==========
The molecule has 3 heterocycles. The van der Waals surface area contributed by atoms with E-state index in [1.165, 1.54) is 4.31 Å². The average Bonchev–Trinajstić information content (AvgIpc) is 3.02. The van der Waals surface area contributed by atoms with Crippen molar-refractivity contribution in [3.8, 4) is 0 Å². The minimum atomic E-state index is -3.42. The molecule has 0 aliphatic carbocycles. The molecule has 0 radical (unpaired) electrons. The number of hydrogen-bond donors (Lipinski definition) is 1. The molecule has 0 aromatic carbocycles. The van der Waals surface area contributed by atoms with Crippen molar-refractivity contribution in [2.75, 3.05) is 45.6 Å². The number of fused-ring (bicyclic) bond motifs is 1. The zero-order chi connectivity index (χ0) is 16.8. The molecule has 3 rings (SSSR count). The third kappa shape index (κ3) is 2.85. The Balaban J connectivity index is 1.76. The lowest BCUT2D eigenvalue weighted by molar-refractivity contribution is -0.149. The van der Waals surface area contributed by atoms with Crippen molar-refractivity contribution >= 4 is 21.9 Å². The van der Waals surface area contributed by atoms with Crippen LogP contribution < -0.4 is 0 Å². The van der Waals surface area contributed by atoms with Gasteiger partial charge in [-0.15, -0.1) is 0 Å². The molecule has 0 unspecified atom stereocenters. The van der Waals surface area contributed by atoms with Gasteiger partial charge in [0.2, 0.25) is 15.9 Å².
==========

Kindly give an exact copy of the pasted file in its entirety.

The molecule has 3 heterocycles. The van der Waals surface area contributed by atoms with E-state index in [1.165, 1.54) is 4.31 Å². The average Bonchev–Trinajstić information content (AvgIpc) is 3.02. The van der Waals surface area contributed by atoms with Crippen molar-refractivity contribution in [3.8, 4) is 0 Å². The minimum atomic E-state index is -3.42. The molecule has 0 aliphatic carbocycles. The molecule has 0 radical (unpaired) electrons. The number of hydrogen-bond donors (Lipinski definition) is 1. The molecule has 0 aromatic carbocycles. The van der Waals surface area contributed by atoms with Crippen molar-refractivity contribution in [2.75, 3.05) is 45.6 Å². The number of fused-ring (bicyclic) bond motifs is 1. The zero-order chi connectivity index (χ0) is 16.8. The molecule has 3 rings (SSSR count). The third kappa shape index (κ3) is 2.85. The Balaban J connectivity index is 1.76. The lowest BCUT2D eigenvalue weighted by molar-refractivity contribution is -0.149. The van der Waals surface area contributed by atoms with Crippen molar-refractivity contribution >= 4 is 21.9 Å². The van der Waals surface area contributed by atoms with Crippen LogP contribution < -0.4 is 0 Å². The van der Waals surface area contributed by atoms with Gasteiger partial charge in [-0.15, -0.1) is 0 Å². The molecule has 0 unspecified atom stereocenters. The van der Waals surface area contributed by atoms with Gasteiger partial charge in [0.2, 0.25) is 15.9 Å².